Wednesday, May 28, 2014

Grief: No no no - No More Normal

Why do we always want know what is normal?  Perhaps that is completely the wrong question.  The medical profession and the helping professions are taking normal and making it such a narrow category that very few people meet their definition any more.  When my daughter was little she often didn't behave the way people wanted her to.  Now she would have oppositional-defiant disorder.  I have good moments and bad moments.  I once had a psychiatrist prescribe lithium for me.  I read about it and quickly threw it away.  Having normal mood swings is not bipolar - as anyone who genuinely is bipolar would know.  Now they have made grief into a mental disorder called "Complicated or Morbid" grief.  The measuring stick they use to determine this is ridiculous.  How long should grief last - 6 months?  When i know and you know that it lasts as long as it lasts - often forever.  Grief can lead to depression and PTSD but grief is not depression or PTSD - it is...well, it is grief.  When you love someone and they die - it hurts.  It hurts every day for the rest of your life.  The question is not how long does this hurt last - but whether or not you are capable of turning it - as someone wrote on my Facebook page - from your enemy into your companion.  My grief for my husband - my missing him - my longing for his physical presence - will be with me always.  Will I use that grief to enrich my life or let it oppress me?

We don't even acknowledge that what is normal is different for different people.  Normal for a small child is different than normal for a teenager which is different from normal for an adult which is different from normal for an elderly person.  Normal for a healthy person is different than normal for a person with a chronic illness.  Normal for a person who has never experienced deep grief is different for someone who has.  What I find now that I have so much contact with grieving people of different ages, religions, nationalities is that everything we think is not normal - is.  Do you feel angry - sad - numb - lost - like you can't breathe - like you are going crazy - having trouble sleeping? - feeling good one day then hit with an unexpected wave of grief - and on and on - guess what.  That is all normal.  People all over the world are feeling the same things.  Maybe in different ways and different proportions - but whatever you are experiencing - someone else is too.  The people who tell you to move on or that you are stuck - or that what you are experiencing isn't healthy or normal are in the dark themselves.  They don't know that grieving people take to lying about how they really feel in order not to hear things that are hurtful - in order not to be rejected - or medicated - or fixed.  Ask the person who thinks you are grieving too much if they got a phone call in five minutes that their child was killed in a car accident - or their husband or wife - when they would get over it.  I did that once to a man I know - he started to cry.  I had to comfort him for something that hadn't even happened.  He stopped trying to make me feel better.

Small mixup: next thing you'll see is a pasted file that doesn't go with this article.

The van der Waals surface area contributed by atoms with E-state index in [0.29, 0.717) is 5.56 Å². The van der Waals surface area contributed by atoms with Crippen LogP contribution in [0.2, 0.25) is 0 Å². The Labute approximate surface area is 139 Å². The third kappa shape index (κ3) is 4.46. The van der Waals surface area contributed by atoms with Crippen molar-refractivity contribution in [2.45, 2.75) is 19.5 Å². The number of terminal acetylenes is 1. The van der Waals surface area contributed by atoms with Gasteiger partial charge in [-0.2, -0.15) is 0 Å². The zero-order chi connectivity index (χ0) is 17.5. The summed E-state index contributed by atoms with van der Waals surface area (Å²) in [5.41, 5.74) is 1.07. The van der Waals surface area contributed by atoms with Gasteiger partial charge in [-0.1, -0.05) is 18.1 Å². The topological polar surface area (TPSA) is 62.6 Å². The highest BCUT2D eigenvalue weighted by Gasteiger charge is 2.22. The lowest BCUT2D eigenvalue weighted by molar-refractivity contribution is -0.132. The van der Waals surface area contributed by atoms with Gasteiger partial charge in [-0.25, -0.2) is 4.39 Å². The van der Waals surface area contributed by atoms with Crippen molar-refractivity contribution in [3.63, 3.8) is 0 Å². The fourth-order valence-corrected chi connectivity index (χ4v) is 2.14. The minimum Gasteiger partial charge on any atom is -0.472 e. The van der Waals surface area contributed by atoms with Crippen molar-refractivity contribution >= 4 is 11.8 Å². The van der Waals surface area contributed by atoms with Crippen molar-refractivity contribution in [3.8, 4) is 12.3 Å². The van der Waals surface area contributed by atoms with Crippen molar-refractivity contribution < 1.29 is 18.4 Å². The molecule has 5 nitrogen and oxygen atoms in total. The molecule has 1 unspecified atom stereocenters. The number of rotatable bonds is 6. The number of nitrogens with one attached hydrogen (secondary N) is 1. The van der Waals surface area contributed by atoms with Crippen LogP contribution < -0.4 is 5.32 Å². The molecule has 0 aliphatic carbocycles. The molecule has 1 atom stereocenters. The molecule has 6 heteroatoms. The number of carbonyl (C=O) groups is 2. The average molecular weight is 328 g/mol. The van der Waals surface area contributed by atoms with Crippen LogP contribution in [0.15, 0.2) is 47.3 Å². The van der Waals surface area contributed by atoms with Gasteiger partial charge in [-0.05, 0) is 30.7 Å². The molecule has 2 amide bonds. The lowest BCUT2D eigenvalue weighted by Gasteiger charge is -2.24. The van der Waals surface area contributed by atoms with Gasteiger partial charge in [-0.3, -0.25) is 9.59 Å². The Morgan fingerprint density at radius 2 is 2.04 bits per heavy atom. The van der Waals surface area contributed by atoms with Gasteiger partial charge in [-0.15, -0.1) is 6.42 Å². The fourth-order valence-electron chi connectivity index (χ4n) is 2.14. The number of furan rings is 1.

The question isn't whether or not what I am doing is normal.  The question is whether or not what I am doing is allowing me to live the life I want.  The past almost five years have been a continuous spiral up and down of learning how to be more productive - how to have more and more happy moments - how to be more fully alive with grief.  Staying in bed and staring at the wall (this fifth year - as I had been warned - is full of a lot of despair - although since I have tools now to deal with it a little better) actually works for me in small increments.  I find it helpful to spend time with my grief.  It doesn't work for me if I do it all day every day.  I have never lost the feeling of great sadness every time I return home knowing that my husband will not be waiting for me.  It occurred to me that maybe this is something I can change.  I'm not sure how yet.  I have the ability to change things - I have done it with other things.  Most of my memories now make me smile instead of cry.  Most places I walk past that we were together make me think about our happy moments.  When I see an advertisement for boxing or tennis I remember how much joy my husband got from watching then instead of cursing things for going on without him.  My eating is still weird.  My sleeping gets off track.  I get confused between wanting to die to be with him and wanting to live to do everything else.  I remind myself that what is a long time to me on Earth is a blink of the eye in terms of eternity.

I don't want to be fixed.  I don't want to be happy all the time.  I don't care if I am "normal".  When i see what normal is - sometimes I laugh and wonder why anyone would want that!  It is like wanting to be ordinary when we are all really extraordinary - in our own ways.